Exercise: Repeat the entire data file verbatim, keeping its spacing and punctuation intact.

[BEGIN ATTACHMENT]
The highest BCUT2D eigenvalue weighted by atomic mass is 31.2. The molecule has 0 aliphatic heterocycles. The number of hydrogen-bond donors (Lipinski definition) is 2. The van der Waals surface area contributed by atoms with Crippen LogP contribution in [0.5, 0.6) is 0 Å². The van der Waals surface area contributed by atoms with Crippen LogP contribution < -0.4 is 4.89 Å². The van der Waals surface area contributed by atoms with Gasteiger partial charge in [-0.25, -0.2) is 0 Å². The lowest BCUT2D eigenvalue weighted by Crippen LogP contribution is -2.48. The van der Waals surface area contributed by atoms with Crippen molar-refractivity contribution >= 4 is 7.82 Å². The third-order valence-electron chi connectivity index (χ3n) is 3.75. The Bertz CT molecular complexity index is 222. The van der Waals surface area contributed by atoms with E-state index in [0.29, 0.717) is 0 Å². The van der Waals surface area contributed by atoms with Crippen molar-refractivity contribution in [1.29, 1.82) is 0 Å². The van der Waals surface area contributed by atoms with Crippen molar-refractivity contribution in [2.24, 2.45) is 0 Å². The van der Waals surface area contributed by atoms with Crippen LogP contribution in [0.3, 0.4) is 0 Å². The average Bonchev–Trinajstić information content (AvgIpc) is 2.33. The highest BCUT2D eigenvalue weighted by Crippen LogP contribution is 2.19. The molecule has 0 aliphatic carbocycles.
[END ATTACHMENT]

The highest BCUT2D eigenvalue weighted by atomic mass is 31.2. The molecule has 0 aliphatic heterocycles. The number of hydrogen-bond donors (Lipinski definition) is 2. The van der Waals surface area contributed by atoms with Crippen LogP contribution in [0.5, 0.6) is 0 Å². The van der Waals surface area contributed by atoms with Crippen LogP contribution < -0.4 is 4.89 Å². The van der Waals surface area contributed by atoms with Gasteiger partial charge in [-0.25, -0.2) is 0 Å². The lowest BCUT2D eigenvalue weighted by Crippen LogP contribution is -2.48. The van der Waals surface area contributed by atoms with Crippen molar-refractivity contribution >= 4 is 7.82 Å². The third-order valence-electron chi connectivity index (χ3n) is 3.75. The Bertz CT molecular complexity index is 222. The van der Waals surface area contributed by atoms with E-state index in [0.29, 0.717) is 0 Å². The van der Waals surface area contributed by atoms with Crippen molar-refractivity contribution in [1.29, 1.82) is 0 Å². The van der Waals surface area contributed by atoms with Crippen molar-refractivity contribution in [2.24, 2.45) is 0 Å². The van der Waals surface area contributed by atoms with Crippen LogP contribution in [0.3, 0.4) is 0 Å². The average Bonchev–Trinajstić information content (AvgIpc) is 2.33. The highest BCUT2D eigenvalue weighted by Crippen LogP contribution is 2.19. The molecule has 0 aliphatic carbocycles.